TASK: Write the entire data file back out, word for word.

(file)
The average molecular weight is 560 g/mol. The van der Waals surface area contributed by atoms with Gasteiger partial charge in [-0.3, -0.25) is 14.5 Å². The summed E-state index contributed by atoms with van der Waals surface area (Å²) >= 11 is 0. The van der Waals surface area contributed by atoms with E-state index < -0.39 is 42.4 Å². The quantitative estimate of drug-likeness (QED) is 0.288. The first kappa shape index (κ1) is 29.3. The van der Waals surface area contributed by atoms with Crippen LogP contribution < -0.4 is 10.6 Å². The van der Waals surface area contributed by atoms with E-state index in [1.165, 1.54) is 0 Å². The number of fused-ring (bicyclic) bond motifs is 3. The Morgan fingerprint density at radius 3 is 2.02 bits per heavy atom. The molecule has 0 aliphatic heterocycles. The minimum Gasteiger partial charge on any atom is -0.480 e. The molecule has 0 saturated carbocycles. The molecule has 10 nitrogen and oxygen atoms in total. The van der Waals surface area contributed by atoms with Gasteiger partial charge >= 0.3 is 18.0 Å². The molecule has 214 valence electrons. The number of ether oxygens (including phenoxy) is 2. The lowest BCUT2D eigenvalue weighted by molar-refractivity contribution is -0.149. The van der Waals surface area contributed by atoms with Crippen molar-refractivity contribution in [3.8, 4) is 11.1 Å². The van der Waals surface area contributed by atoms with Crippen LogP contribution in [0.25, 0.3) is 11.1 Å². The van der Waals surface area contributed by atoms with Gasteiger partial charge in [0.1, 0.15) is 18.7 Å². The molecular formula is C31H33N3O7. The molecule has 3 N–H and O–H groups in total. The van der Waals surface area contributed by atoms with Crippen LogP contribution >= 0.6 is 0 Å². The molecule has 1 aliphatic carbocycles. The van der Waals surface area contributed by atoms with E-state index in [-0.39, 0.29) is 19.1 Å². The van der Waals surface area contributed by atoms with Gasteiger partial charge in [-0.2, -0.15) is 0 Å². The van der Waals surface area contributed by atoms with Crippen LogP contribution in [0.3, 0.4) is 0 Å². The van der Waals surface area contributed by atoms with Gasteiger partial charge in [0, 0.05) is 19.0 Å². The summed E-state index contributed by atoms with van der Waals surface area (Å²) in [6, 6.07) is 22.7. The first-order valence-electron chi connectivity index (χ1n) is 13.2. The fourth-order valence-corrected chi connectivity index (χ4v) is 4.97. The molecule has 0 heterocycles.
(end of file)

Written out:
The average molecular weight is 560 g/mol. The van der Waals surface area contributed by atoms with Gasteiger partial charge in [-0.3, -0.25) is 14.5 Å². The summed E-state index contributed by atoms with van der Waals surface area (Å²) >= 11 is 0. The van der Waals surface area contributed by atoms with E-state index < -0.39 is 42.4 Å². The quantitative estimate of drug-likeness (QED) is 0.288. The first kappa shape index (κ1) is 29.3. The van der Waals surface area contributed by atoms with Crippen LogP contribution < -0.4 is 10.6 Å². The van der Waals surface area contributed by atoms with E-state index in [1.165, 1.54) is 0 Å². The number of fused-ring (bicyclic) bond motifs is 3. The Morgan fingerprint density at radius 3 is 2.02 bits per heavy atom. The molecule has 0 aliphatic heterocycles. The minimum Gasteiger partial charge on any atom is -0.480 e. The molecule has 0 saturated carbocycles. The molecule has 10 nitrogen and oxygen atoms in total. The van der Waals surface area contributed by atoms with Gasteiger partial charge >= 0.3 is 18.0 Å². The molecule has 214 valence electrons. The number of ether oxygens (including phenoxy) is 2. The lowest BCUT2D eigenvalue weighted by molar-refractivity contribution is -0.149. The van der Waals surface area contributed by atoms with Crippen molar-refractivity contribution in [3.8, 4) is 11.1 Å². The van der Waals surface area contributed by atoms with Crippen LogP contribution in [0.25, 0.3) is 11.1 Å². The van der Waals surface area contributed by atoms with Gasteiger partial charge in [0.1, 0.15) is 18.7 Å². The molecular formula is C31H33N3O7. The molecule has 3 N–H and O–H groups in total. The van der Waals surface area contributed by atoms with Crippen LogP contribution >= 0.6 is 0 Å². The molecule has 1 aliphatic carbocycles. The van der Waals surface area contributed by atoms with E-state index in [-0.39, 0.29) is 19.1 Å². The van der Waals surface area contributed by atoms with Gasteiger partial charge in [-0.2, -0.15) is 0 Å². The van der Waals surface area contributed by atoms with Crippen LogP contribution in [0.3, 0.4) is 0 Å². The van der Waals surface area contributed by atoms with Gasteiger partial charge in [0, 0.05) is 19.0 Å². The summed E-state index contributed by atoms with van der Waals surface area (Å²) in [6, 6.07) is 22.7. The first-order valence-electron chi connectivity index (χ1n) is 13.2. The fourth-order valence-corrected chi connectivity index (χ4v) is 4.97. The molecule has 0 heterocycles.